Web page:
Fahum, Khalid Al- (1923–)
FAHUM, KHALID AL- (1923–)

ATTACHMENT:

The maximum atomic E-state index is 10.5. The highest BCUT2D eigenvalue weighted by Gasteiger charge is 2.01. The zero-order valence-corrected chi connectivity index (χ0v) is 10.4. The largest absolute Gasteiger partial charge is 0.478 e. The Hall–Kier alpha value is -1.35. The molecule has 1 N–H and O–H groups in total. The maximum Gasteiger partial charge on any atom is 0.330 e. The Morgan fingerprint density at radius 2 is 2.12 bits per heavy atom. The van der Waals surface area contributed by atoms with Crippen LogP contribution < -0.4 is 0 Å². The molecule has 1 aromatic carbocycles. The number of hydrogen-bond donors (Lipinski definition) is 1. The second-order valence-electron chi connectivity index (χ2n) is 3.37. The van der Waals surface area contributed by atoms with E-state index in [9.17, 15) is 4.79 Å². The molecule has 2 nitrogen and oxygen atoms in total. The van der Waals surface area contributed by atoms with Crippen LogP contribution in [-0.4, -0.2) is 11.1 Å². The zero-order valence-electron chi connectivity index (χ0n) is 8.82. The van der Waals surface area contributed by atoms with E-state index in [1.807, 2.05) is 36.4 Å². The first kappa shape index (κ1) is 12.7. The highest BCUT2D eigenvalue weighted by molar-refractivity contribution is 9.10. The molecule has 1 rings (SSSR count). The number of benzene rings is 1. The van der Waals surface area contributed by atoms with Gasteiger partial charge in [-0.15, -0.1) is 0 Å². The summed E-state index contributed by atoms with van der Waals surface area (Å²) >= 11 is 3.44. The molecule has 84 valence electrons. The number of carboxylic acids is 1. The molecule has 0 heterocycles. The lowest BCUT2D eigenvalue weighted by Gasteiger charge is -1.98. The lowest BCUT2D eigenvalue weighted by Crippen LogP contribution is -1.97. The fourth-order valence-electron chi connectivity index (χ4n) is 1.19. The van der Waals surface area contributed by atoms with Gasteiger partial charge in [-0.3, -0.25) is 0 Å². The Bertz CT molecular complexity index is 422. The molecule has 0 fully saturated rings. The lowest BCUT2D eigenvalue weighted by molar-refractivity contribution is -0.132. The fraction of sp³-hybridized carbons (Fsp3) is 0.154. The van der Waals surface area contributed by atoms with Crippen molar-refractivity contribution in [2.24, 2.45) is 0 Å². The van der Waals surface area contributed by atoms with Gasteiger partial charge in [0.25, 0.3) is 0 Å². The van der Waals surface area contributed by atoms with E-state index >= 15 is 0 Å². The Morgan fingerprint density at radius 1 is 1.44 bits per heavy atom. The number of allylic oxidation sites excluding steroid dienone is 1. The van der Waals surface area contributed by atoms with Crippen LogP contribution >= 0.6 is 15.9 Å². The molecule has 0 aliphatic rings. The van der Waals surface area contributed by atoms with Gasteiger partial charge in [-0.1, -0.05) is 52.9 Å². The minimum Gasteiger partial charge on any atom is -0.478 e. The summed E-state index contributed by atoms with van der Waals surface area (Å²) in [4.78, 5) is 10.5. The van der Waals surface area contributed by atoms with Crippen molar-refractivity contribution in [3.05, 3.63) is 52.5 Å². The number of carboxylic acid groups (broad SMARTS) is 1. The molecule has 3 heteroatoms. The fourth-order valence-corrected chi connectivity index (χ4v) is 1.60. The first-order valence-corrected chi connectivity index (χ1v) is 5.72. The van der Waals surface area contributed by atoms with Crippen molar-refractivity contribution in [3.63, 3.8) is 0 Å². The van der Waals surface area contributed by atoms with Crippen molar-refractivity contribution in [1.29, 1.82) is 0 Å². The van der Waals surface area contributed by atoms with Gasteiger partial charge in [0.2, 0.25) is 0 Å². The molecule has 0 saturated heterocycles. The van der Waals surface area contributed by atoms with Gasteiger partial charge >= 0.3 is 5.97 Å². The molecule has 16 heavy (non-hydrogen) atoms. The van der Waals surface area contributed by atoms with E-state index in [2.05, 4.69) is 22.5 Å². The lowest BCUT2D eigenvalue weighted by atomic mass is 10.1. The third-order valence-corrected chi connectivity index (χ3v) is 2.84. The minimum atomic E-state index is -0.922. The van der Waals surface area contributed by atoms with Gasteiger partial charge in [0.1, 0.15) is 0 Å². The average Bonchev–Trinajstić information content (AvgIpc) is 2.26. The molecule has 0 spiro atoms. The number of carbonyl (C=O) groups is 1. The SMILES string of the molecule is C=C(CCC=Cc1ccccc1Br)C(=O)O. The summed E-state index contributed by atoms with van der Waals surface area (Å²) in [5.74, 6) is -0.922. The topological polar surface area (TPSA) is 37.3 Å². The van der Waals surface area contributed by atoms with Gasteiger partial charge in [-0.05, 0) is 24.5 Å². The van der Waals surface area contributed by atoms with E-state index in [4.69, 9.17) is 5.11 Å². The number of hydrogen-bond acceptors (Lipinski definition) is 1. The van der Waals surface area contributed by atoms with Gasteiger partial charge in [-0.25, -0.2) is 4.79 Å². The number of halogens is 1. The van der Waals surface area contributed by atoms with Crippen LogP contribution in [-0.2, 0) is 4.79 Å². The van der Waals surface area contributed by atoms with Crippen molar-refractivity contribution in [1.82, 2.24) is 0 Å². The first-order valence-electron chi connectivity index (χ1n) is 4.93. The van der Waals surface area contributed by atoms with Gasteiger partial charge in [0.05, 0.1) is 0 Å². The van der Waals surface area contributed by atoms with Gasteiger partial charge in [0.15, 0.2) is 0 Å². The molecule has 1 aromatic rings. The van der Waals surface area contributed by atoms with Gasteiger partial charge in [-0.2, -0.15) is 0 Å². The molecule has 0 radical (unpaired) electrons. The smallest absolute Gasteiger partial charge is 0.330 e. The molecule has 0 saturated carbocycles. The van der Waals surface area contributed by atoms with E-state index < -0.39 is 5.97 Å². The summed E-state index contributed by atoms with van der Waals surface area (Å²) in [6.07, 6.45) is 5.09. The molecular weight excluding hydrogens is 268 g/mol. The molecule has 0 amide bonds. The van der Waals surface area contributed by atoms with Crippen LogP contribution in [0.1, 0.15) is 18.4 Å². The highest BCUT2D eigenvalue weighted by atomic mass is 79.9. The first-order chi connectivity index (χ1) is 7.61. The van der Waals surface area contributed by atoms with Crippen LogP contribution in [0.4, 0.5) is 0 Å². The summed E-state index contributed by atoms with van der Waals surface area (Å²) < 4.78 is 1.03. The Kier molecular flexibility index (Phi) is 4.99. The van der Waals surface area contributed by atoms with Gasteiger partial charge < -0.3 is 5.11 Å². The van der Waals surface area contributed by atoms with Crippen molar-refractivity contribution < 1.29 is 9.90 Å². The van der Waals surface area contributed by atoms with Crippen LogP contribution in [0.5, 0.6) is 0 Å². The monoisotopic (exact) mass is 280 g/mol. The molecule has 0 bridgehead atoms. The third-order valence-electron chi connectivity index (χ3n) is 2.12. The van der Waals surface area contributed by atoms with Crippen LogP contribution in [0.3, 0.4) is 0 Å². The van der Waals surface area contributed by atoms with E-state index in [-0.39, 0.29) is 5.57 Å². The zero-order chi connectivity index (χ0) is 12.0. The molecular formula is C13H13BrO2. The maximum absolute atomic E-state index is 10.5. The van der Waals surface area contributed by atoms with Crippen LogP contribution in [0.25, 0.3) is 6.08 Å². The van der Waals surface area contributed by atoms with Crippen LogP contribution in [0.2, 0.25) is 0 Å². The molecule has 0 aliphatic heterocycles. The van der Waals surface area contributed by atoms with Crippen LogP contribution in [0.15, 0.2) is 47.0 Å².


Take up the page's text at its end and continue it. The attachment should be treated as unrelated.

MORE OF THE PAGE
Palestinian political figure, born in Nazareth. In 1948, at the time of the first Israeli-Arab conflict, Khalid Fahum left Palestine to seek refuge in Syria, where between 1949 and 1955 he taught political science. In 1959 he left Damascus for Egypt, where he joined the Ministry of Culture of the new United Arab Republic, which he represented as cultural attaché in Washington until 1962. An independent member of al-Fatah, he joined the Palestine Liberation Organization (PLO) in the movement's early days, serving on the executive committee from 1964 to 1970, and as head of propaganda and planning. On 13 July 1971 he was elected chairman of the Palestine National Council (PNC). In 1972 Fahum headed a mission to Cairo to reconcile the differences between Egyptian President Anwar al-Sadat and the PLO. That same year, he accompanied Yasir Arafat to the Soviet Union. In 1976, at the time of the break between Syria and the PLO, he sided with Damascus, where he was seen as Arafat's eventual successor. Criticized by most of the leadership of the PLO, he was nevertheless reelected head the PNC in 1977. His pro-Syrian stand enabled him to help negotiate the withdrawal of Palestinian guerrillas from West Beirut in 1982. The PLO's evacuation of Lebanon and the crisis that followed within the organization led to Fahum's removal from the PNC's leadership. In 1984 he joined a challenge to Arafat's leadership, which was backed by Syria. Arafat prevailed and Fahum, who also opposed the project of a Jordanian-Palestinian confederation, left the PNC to found the Palestinian National Salvation Front, with Syrian backing. The new organization's purpose was to unite the various movements that opposed Arafat's policies. Still coordinating the opposition's efforts, Fahum resumed dialogue with Arafat in 1999 and engineered Arafat's rapprochement with Syria in 2001.